I also respect him immensely for never backing off open discussions about the drug problems he overcame, and consider him a role model for those afflicted. There is a reason that I wait so long to file my ballot, and this debate is a great example. Given that he reached base more than Gwynn and, with Henderson and Boggs, helped change the leadoff position (if someone reaches base, one has a rally), I throw up my arms, beg mea culpa and am now voting for Raines.

    Raines Could Slide Safely Into the Hall by NY Times

    The best runners today have the talent to add about four runs per season with their legs. By contrast, Raines and his peers, Henderson and Willie Wilson, averaged an extra 10 runs a year, roughly comparable to the gap between six home runs and six strikeouts. The great runners of the 1980s excelled in different areas. For all of his renown as a base stealer, it was Henderson's ability to take the extra base on hits that distinguished him, and Raines was the best pure base stealer thanks to his astronomical success rate. But all three of them compiled more than 100 runs with their legs over their careers, a nearly superhuman feat.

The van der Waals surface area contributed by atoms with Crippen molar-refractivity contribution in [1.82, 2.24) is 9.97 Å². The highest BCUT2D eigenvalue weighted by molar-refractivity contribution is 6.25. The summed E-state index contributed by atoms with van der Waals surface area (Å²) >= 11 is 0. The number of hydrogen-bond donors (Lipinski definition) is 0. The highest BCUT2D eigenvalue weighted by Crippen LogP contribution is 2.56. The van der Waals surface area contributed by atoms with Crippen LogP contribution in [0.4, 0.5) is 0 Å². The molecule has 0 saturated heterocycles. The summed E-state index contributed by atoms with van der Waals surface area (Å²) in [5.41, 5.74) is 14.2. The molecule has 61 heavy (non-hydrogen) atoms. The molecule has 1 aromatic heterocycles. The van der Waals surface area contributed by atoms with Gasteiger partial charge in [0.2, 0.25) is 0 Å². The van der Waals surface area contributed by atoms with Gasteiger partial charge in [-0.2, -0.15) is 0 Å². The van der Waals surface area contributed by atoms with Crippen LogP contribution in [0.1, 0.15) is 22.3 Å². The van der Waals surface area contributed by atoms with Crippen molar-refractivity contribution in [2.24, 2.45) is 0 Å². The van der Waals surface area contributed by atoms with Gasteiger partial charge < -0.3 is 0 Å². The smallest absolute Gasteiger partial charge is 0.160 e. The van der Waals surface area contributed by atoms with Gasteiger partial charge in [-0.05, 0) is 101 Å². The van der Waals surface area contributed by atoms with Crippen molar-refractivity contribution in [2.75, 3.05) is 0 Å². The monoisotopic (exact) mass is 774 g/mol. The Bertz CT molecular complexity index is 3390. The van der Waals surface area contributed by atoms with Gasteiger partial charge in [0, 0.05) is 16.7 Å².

Don't Knock the Rock by Sports Illustrated (1984)

    Teammate Pete Rose is unequivocal in assessing Raines: "Right now he's the best player in the National League. Mike Schmidt is a tremendous player and so are Dale Murphy and Andre Dawson, but Rock [Raines's nickname, more about that later] can beat you in more ways than any other player in the league. He can beat you with his glove, his speed and his hitting from either side of the plate. And he has the perfect disposition for a great player -- he has fun. He's just a happy guy. You can't tell if he has gone oh for four or four for four. He's the same at eight in the morning as he is at eight at night. I've never seen him in a bad mood. And as far as running the bases, I don't see how they ever throw him out. But he doesn't just do it on speed alone. He knows the pitchers, so he gets a great jump."